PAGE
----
Jesus simply outlined this in Matthew 6:5-7: ‘And when you pray, you must not be like the hypocrites.

For they love to stand and pray in the synagogues and at the street corners, that they may be seen by others. Truly, I say to you, they have received their reward.

But when you pray, go into your room and shut the door and pray to your Father who is in secret. And your Father who sees in secret will reward you.

And when you pray, do not heap up empty phrases as the Gentiles do, for they think that they will be heard for their many words.’

Jesus illustrated this so clearly in the parable of the praying Pharisee and Publican in Luke 18:9-14.

On the other hand, there is superficiality.

God is approached as doctor, dispenser, recruitment agent, travel agent and dream catcher. The prayer chain is overworked with long typed list of personal ailments, issues and miserable circumstances. Our prayers seem to be futile and mercenary. Our view of God becomes so small, self-centred and limited. It is no wonder our prayer life is affected.

Paul’s NT prayers are so different to this display of eloquence or superficiality.


Our purpose for prayer is to commune with our Father, to boldly enter His presence and talk to Him. Prayer is privilege, not posturing.


C. S. Lewis says, ‘God can’t give us peace and happiness apart from Himself because there is no such thing.’

When I need my anxious heart calmed or joy amid my sadness, my posture needs to be kneeling – not with lofty words or a list, but with the comfort of being in the presence of my Heavenly Father where such peace and joy is to be found. ‘Oh LORD, you hear the desire of the afflicted; you will strengthen their heart; you will incline your ear.’ [Psalm 10:17]

That, however, is not our default.

It is Mt Sinai all over again. But this time our golden calves have a ring tone.

While Moses was up the mountain in the presence of God, the Israelites looked to Aaron to build a golden calf to worship and to sort out their problems. Out of sight, out of mind.

Instead of us entering God’s presence, we turn to our friends for advice and to our smartphones as distractions. Perhaps there is an article or two or three on prayer to read, or perhaps I can find a 3-step programme to a better prayer life, or perhaps I will post a prayer request on Facebook and then check how many people have liked and commented, or perhaps I will post a personal written or video prayer on Instagram.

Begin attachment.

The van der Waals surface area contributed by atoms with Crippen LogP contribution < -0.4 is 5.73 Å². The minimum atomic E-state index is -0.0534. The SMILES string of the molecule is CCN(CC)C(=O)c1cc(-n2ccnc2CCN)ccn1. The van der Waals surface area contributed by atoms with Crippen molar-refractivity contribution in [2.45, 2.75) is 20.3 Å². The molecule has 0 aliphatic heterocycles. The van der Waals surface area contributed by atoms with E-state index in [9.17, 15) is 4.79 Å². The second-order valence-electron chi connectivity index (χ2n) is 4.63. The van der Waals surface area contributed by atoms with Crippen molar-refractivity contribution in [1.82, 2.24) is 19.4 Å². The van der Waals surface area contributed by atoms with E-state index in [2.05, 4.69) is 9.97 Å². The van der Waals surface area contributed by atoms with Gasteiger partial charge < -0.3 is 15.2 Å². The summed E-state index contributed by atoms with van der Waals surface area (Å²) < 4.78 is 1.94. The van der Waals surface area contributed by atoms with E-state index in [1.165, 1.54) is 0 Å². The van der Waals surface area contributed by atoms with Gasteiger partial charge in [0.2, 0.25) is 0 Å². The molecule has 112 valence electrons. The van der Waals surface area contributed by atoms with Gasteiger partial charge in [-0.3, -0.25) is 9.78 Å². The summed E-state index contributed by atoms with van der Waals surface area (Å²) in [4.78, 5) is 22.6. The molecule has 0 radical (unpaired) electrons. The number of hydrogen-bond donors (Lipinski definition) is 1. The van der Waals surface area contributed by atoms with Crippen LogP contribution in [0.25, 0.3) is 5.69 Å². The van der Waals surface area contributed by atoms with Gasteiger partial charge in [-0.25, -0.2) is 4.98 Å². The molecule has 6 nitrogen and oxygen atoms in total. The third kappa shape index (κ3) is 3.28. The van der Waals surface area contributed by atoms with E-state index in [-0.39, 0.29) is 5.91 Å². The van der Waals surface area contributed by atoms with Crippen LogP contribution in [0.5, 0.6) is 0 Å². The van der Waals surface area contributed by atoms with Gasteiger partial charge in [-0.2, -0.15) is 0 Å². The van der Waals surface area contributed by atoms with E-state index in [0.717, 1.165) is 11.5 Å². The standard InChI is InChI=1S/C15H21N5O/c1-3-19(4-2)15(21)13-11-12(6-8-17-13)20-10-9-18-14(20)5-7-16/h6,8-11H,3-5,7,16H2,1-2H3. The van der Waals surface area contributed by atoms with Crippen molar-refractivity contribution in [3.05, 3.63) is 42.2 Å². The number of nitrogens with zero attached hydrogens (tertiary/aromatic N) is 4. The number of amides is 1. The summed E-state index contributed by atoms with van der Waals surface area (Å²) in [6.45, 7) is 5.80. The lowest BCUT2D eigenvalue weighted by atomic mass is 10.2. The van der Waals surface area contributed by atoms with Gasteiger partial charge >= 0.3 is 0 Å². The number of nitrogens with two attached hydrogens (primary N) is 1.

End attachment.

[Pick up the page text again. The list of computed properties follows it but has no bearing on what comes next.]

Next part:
In 'The Screwtape Letters' by C. S Lewis, Screwtape, the senior devil, gives advice to his nephew and apprentice, Wormwood, a junior devil.

In letter IV, Screwtape argues that the goal of the devils should be to keep humans from serious prayer.

He tells Wormwood that one way to tamper with prayer is to encourage the praying person to think of himself rather than God. So when the ‘patient’ (Christian) prays for bravery from God, Wormwood should encourage the patient to try to be brave.

Wormwood can further tamper with the patient’s prayer by encouraging him to think of God in concrete, visual terms. Screwtape observes that many people are in the habit of praying to a specific place on their wall, or to an object like a cross. If they pray this way they will remain far from God.

He reminds Wormwood that humans don’t want to feel God’s presence as much as they think, and that is a huge advantage for devils. In other words, they can be easily distracted from praying.

I am realising that Wormwood was a good student and successful apprentice.


Prayer is not going to a place, it is entering God’s presence.


Jesus’ disciples obviously witnessed His personal prayer life. They must have also struggled with the concept of relational prayer, hence their request, ‘Teach us how to pray.’ Jesus then proceeded to give them a simple template for appropriate prayer.

The whole pattern of Christ’s teaching model of prayer is not eloquent spiritual jargon or big words, but rather worship, dependence, gratitude and confession. It starts with a personal relationship, ‘Our Father…’ Just a simple way to approach our heavenly Father and come into His presence.